An EWtruscan Woman Handling a Horse. The Etruscans Were Unique Among teh Ancient Peoples of the Mediterranean in Giving Women Important Status in Their Society.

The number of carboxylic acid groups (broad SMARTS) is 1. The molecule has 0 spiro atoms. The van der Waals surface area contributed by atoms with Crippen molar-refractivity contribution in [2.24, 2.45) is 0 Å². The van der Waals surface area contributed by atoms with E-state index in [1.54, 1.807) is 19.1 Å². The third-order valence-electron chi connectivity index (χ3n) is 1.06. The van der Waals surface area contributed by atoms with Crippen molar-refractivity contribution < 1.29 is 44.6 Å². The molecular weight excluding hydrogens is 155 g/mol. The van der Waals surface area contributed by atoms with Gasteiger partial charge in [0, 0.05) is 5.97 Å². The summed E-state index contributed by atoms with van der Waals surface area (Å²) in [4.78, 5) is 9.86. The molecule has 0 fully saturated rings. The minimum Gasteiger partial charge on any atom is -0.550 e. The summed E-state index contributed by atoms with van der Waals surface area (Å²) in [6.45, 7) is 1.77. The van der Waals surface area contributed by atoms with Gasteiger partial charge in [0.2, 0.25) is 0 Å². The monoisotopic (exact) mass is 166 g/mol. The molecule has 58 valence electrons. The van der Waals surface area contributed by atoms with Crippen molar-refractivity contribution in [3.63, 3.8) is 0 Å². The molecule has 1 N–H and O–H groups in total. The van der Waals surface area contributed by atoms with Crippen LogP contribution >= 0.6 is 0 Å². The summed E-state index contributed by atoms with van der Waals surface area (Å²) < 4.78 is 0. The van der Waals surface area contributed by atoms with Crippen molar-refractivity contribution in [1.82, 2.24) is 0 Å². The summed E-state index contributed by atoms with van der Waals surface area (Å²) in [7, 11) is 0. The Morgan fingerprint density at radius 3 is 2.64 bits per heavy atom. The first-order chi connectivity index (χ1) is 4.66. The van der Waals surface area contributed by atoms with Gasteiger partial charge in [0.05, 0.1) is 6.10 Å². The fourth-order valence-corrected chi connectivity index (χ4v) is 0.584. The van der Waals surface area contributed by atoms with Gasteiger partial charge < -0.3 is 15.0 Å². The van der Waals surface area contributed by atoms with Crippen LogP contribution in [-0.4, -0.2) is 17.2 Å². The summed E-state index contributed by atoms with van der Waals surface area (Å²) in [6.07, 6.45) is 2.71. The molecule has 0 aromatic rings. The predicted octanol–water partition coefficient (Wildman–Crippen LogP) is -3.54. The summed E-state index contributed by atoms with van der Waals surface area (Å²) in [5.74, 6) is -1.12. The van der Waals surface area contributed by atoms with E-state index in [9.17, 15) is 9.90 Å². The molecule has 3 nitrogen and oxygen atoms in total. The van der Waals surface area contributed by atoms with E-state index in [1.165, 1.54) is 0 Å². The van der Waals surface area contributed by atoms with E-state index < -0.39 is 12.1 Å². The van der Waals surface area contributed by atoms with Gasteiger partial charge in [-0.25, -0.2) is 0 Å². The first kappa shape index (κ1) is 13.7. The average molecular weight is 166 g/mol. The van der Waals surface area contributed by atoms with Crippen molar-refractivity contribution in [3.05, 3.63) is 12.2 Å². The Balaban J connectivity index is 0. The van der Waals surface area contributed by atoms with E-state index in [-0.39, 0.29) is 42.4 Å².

The Tuscan cities of Clusium and Veii were involved in several wars against the rising power of Rome. Tradition indicates the establishment of an Etruscan dynasty at Rome under the later kings, the two Tarquins, and assigns to this period of Etruscan domination the construction of the Cloaca Maxima and the Capitol. About 508 b.c., Porsena, King of Clusium, marched against Rome, and, as the best critics believe, captured it. Hostilities continued, with occasional intervals, between the Romans and the Veientes from 483 b. c. to 396 b. c., when Veii was captured by Camillus and destroyed. It does not appear that the other Tuscan cities gave any aid to Veii during this period. This apparent neutrality may be explained by the fact that their northern frontier was then infested by predatory hordes of Gauls, whom they were scarcely able to repel. In the subsequent wars it was sometimes Tarquinii and sometimes Volsinii that fought against Rome. About 309 B. c. the combined forces of several Etruscan cities were defeated by Fabius Maximus in a battle which gave the first decisive blow to their power. The conquest was completed by a victory which the Romans gained at the Vadimonian Lake in 283 b. c. The Etruscans, however, retained long after this event their own language, customs, religious rites, and nationality. They were admitted to the Roman franchise in 89 b. c.